Otting, G., Liepinsh, E., and Wuthrich, K. (1991) Protein hydration in aqueous solution, Science, 254, 974–980.CrossRefPubMedGoogle Scholar
  7. 7.
    Denisov, V. P., and Halle, B. (1996) Protein hydration dynamics in aqueous solution, Faraday Discuss., 103, 227–244.CrossRefPubMedGoogle Scholar
  8. 8.
    Basak, P., and Bhattacharyya, M. (2013) Intrinsic tryptophan fluorescence and related energy transfer in leghemoglobin isolated from Arachis hypogea, Turk. J. Biochem., 38, 9–13.Google Scholar
  9. 9.
    Yagi, M., Sakurai, K., Kalidas, C., Batt, C. A., and Goto, Y. (2003) Reversible unfolding of bovine β-lactoglobulin mutants without a free thiol group, J. Biol. Chem., 278, 47009–47015.CrossRefPubMedGoogle Scholar
  10. 10.
    Albani, J. R. (2011) Substructures formed in the excited state are responsible for tryptophan residues fluorescence in β-lactoglobulin, J. Fluoresc., 21, 1683–1687.CrossRefPubMedGoogle Scholar
  11. 11.
    Losytskyy, M. Y., Kovalska, V. B., Varzatskii, O. A., Sergeev, A. M., Yarmoluk, S. M., and Voloshin, Y. Z. (2013) Interaction of the iron (II) cage complexes with proteins: protein fluorescence quenching study, J. Fluoresc., 23, 889–895.CrossRefPubMedGoogle Scholar
  12. 12.
    Puett, D. (1973) The equilibrium unfolding parameters of horse and sperm whale myoglobin: effects of guanidine hydrochloride, urea and acid, J. Biol. Chem., 248, 4623–4634.Google Scholar
  13. 13.
    Zhang, C., Gao, C., Mu, J., Qiu, Z., and Li, L. (2013) Spectroscopic studies on unfolding processes of apo-neuroglobin induced by guanidine hydrochloride and urea, Biomed Res. Int., Article ID 349542; doi: 10.1155/2013/349542.Google Scholar
  14. 14.
    Zaroog, M. S., and Tayyab, S. (2012) Formation of molten globule-like state during acid denaturation of Aspergillus niger glucoamylase, Process Biochem., 47, 775–784.CrossRefGoogle Scholar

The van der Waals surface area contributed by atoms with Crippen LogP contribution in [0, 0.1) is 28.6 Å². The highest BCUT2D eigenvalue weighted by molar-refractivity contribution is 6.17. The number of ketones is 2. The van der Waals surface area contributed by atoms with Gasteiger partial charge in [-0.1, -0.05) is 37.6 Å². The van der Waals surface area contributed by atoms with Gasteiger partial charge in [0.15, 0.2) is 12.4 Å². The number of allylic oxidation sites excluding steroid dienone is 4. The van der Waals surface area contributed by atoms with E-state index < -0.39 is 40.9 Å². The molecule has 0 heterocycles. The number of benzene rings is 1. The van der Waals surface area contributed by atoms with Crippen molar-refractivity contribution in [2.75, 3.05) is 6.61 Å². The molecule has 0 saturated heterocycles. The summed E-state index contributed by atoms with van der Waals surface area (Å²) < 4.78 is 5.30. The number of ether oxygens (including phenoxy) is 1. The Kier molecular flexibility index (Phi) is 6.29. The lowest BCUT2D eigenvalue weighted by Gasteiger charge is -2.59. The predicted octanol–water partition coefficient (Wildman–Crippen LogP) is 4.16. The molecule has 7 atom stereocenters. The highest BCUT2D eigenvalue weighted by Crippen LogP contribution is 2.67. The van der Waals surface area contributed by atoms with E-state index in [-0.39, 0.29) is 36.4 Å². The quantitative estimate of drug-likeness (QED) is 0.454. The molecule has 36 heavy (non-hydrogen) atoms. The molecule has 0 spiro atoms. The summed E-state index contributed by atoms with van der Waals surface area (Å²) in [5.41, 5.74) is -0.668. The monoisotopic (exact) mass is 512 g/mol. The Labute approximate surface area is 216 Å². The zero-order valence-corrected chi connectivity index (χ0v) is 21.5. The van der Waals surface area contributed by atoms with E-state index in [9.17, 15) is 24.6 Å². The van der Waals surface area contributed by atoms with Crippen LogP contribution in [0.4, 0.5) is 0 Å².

15. 15.
    Dolgikh, D. A., Gilmanshin, R. I., Brazhnikov, E. V., Bychkova, V. E., Semisotnov, G. V., Venyaminov, S. Yu., and Ptitsyn, O. B. (1981) Alpha-lactalbumin: compact state with fluctuating tertiary structure? FEBS Lett., 136, 311–315.CrossRefPubMedGoogle Scholar
  16. 16.
    Ohgushi, M., and Wada, A. (1983) Molten globule state: a compact form of globular proteins with mobile side chains, FEBS Lett., 164, 21–24.CrossRefPubMedGoogle Scholar
  17. 17.
    Arai, M., and Kuwajima, K. (1996) Rapid formation of a molten globule intermediate in refolding of alpha-lactalbumin, Folding Design, 1, 275–287.CrossRefPubMedGoogle Scholar
  18. 18.
    Eftink, M. R. (1994) The use of fluorescence methods to monitor unfolding transitions in proteins, Biophys. J., 66, 482–501.CrossRefPubMedCentralGoogle Scholar

Copyright information

© Pleiades Publishing, Ltd. 2015

Authors and Affiliations

  • Pijush Basak
    • 1
  • Niloy Kundu
    • 2
  • Rudradip Pattanayak
    • 1
  • Maitree Bhattacharyya
    • 1
    Email author
  1. 1.Department of BiochemistryUniversity of CalcuttaKolkataIndia
  2. 2.Department of ChemistryIndian Institute of TechnologyKharagpurIndia

Personalised recommendations